Tris Speaker, Inductee of the Week
On January 11, 1951, Tris Speaker became the first member of the Texas Sports Hall of Fame.
He had impeccable credentials. Speaker always has been, and always will be, rated as one of the greatest outfielders in the history of baseball.
They called him “Spoke” and “The Gray Eagle,” the latter nickname because of his prematurely-gray hair and the fact there were few, if any, better “ballhawks” than he.
Speaker wielded a smoking bay, was a fine fielder and was a team leader. His major league career batting average of .334 was fifth on the list of all-time highs in the twentieth century. He got the most doubles in major league history, 793, and he stole 433 bases.
His style of fielding was unusual. No one, before or since, played center field so close to the infield. Tris had an uncanny ability to gauge the speed and distance a ball would travel and to be under it, or reaching out and catching it, when it fell. As a result, he caught many balls that would elude other fielders.
It might be said that Speaker was a fifth infielder. He threw out 30 or more men in four seasons; twice, he threw out 35. The records show that twice in one month—April, 1918—he achieved unassisted double plays at second. Many times, he would sneak in from center field, take a throw from the catcher and pick off a runner.
The all-time outfield, in the mind of many, would be composed of Babe Ruth, Ty Cobb and Tris Speaker. Tris would be replaced by Joe DiMaggio on the team of some “experts,” but Speaker deserves the edge. He played longer – nine more seasons—scored many more run, more hits, more doubles, more triples, more stolen bases. It must be remembered, too, that during half of Speaker’s 22 seasons, he was hitting the “dead” ball.
Speaker played 100 or more games in 19 consecutive seasons. His record is dotted with other unusual performances: he set major league marks for the most putouts, 6,706; most assists, 449, and chances attempted 7,195. In 1912, when he hit .338 for the Boston Red Sox, he was named the American League’s Most Valuable Player.
All those words are about an outfielder. But Tris Speaker started in baseball as a pitcher. And a poor one, at that.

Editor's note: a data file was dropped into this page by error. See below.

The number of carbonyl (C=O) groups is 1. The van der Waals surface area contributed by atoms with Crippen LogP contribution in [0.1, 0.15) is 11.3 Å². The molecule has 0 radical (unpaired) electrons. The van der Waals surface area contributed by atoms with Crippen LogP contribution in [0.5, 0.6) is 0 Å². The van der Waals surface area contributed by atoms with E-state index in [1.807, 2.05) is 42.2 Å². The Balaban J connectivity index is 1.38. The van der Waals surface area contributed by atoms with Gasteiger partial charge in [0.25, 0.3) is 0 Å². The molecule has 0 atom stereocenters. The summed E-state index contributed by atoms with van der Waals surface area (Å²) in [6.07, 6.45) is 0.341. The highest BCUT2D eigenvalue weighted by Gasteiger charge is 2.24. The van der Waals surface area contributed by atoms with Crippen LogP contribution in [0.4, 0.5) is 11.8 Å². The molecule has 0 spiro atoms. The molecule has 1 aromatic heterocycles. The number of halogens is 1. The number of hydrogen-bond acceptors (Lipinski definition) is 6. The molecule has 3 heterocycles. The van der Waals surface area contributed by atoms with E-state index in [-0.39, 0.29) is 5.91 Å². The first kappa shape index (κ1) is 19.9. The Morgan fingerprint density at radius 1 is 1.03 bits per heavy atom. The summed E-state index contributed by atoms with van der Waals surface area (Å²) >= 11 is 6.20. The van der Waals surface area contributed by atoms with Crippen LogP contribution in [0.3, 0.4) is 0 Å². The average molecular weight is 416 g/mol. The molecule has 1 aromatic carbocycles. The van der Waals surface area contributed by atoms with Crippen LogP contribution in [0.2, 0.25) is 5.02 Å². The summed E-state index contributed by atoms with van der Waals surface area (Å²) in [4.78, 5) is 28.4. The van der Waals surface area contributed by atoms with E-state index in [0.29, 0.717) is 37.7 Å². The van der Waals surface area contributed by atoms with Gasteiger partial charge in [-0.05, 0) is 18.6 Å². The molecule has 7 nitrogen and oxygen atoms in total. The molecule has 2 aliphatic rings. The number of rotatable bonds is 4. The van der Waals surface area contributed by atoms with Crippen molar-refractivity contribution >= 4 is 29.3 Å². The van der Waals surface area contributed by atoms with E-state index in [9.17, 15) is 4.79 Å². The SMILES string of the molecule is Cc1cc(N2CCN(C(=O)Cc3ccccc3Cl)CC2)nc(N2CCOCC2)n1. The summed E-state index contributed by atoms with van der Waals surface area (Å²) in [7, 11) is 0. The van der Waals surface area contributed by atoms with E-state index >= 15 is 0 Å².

Tris was born in Hubbard, in Hill County, and all his life, he called Hubbard his home. He died of a heart attack in 1959 and was buried in Hubbard’s Fairview cemetery, overlooking his birthplace and the town he loved so well.
Speaker was exposed to baseball, like so many other Texas boys of the time, as a member of the “town team,” which played similar teams in that part of the state.
When he was 18, he was signed by the Cleburne team of the old Texas League – not because of his pitching ability but because he appeared to be able to hit the ball well and to field expertly. Houston’s scouts liked his looks and purchased him from Cleburne. The Houston club put him in center field, and there he remained for the rest of his brilliant career.
Speaker’s major league life began in earnest in 1909, when he started the string of 19 straight seasons in which he played more than 100 games. After his great year of 1912, when he was the league’s MVP, the Red Sox played the New York Giants in the World Series. In the deciding game, with his team behind, 2-1, in the tenth inning, Speaker singled in the tying run and the Sox went on to victory over the great Christy Mathewson.
In 1920, Speaker was in another World Series, this time with the Cleveland Indians. He was their manager and what a year he had! He batted .388, socked 50 doubles and 11 triples among 214 hits and drove in 107 runs, in addition to be a smart, aggressive manager. Speaker’s Indians won the World Series, over the Brooklyn Dodgers.
Despite his national fame, Speaker never forgot his home town. In the spring following the Indians’ 1920 World Series victory, Speaker brought the team to Hubbard for a weekend visit. He split his squad into two teams and staged a game on the Hubbard diamond, so the home folks could see the big leaguers in action. It was typical of his thoughtfulness. While he went into business in Cleveland after his baseball career, he often visited Hubbard, and it was on one of those visits that he suffered his fatal heart attack.
There is a marker to Tris Speaker in Hubbard. It highlights his career, including his selection to the National Baseball Hall of Fame and the Texas Sports Hall of Fame, and it ends with these words: “He always came home to Hubbard. Here, he was a lifetime member of the Volunteer Fire Department.”
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